But as the meaning of all things that are;
A breathless wonder, shadowing forth afar,
Some heavenly solstice hushed and halcyon.
Whose unstirred lips are music’s visible tone;
Whose eyes the sun-gate of the soul unbar,
Being of its furthest fires oracular;—
The evident heart of all life sown and mown.
This, said Mr. Siegel, “goes along with the Aesthetic Realism idea that it is the relation of every person to all things that gives him reality that is the same as meaning or dignity. A person thought of without relation loses meaning.” In the lines “Yea, by thy hand the Love-god rends apart / All gathering clouds of Night’s ambiguous art,” Mr. Siegel explained, Rossetti is saying to a woman, “Clearness can be seen through you; you further clearness.”
Studying this sonnet and what Eli Siegel showed it is about has me see more about a big mistake many people, including myself, have made. In going after what I thought was the pleasure of love, I didn’t see a man as standing for what Rossetti calls “the meaning of all things that are.” And I am so grateful that in a recent class, speaking about the difference between the customary notion of love, and the idea of love Rossetti represents, Ellen Reiss said to me: “Either we’re going to feel that what is before us is something we love because we can own and manage it, or because it’s not in our control and that’s why we love it.” I am proud and grateful to be learning from Aesthetic Realism and from Ellen Reiss what love is, and feel, as I think about my husband, Alan Shapiro, that who he is is his relation to the whole world, in its variety and its mystery—which I want to know and be fair to.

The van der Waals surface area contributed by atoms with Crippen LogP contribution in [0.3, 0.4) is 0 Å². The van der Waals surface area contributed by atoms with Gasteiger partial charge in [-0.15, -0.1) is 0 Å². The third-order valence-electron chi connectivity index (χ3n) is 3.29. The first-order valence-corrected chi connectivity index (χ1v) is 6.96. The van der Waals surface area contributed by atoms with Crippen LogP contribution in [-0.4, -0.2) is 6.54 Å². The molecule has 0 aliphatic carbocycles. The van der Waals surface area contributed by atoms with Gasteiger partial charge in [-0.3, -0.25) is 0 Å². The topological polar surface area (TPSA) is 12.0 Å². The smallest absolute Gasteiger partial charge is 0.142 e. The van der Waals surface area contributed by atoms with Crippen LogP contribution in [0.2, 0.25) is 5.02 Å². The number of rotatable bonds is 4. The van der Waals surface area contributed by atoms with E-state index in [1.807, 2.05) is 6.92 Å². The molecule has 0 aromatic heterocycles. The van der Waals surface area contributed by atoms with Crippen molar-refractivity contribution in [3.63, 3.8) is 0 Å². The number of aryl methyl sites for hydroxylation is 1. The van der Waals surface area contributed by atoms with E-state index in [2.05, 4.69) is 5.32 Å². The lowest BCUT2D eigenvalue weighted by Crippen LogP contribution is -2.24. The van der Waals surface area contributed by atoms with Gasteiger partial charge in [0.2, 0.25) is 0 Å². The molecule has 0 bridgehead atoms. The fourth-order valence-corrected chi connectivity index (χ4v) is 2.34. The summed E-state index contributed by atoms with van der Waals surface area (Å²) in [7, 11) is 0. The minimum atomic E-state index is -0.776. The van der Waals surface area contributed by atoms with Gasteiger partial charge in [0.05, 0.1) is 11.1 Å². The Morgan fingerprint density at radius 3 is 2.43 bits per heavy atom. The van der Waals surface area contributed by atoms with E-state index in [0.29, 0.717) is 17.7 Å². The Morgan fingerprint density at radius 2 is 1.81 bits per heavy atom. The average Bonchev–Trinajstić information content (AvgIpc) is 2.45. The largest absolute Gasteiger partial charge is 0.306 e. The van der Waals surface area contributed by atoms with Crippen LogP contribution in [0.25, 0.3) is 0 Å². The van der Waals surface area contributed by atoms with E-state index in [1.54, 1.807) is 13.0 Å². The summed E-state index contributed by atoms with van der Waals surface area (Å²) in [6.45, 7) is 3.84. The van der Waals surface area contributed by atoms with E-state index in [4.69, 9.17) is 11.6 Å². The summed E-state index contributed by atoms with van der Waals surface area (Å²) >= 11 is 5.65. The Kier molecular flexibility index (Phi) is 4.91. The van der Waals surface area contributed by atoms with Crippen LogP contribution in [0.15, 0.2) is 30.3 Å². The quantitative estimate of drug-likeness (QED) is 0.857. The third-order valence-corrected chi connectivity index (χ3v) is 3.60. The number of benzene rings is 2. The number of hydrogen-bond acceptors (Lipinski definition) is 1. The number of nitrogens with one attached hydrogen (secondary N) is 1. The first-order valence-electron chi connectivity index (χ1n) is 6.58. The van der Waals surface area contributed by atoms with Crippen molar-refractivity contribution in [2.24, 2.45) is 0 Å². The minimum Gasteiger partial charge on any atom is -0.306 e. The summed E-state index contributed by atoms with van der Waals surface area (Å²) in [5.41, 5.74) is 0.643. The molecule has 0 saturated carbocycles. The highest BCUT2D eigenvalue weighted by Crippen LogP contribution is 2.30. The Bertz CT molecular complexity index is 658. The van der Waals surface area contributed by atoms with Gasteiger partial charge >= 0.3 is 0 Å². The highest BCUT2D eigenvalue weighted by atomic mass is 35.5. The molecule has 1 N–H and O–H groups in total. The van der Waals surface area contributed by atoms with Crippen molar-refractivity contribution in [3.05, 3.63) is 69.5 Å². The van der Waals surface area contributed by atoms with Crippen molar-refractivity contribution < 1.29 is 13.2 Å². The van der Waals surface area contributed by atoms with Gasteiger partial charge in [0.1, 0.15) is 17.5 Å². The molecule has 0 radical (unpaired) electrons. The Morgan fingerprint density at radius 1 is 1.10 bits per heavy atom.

Continuing to look at Rossetti, Mr. Siegel stated: “All poetry [says]: ‘I am distinct, and therefore, I am universal.’” And with beautiful passion, he said:
Every poem that was ever written, everything written by a person with a poetic purpose says, This thing is true, and it matters. Rossetti is saying: the world can be seen in this way, and it matters.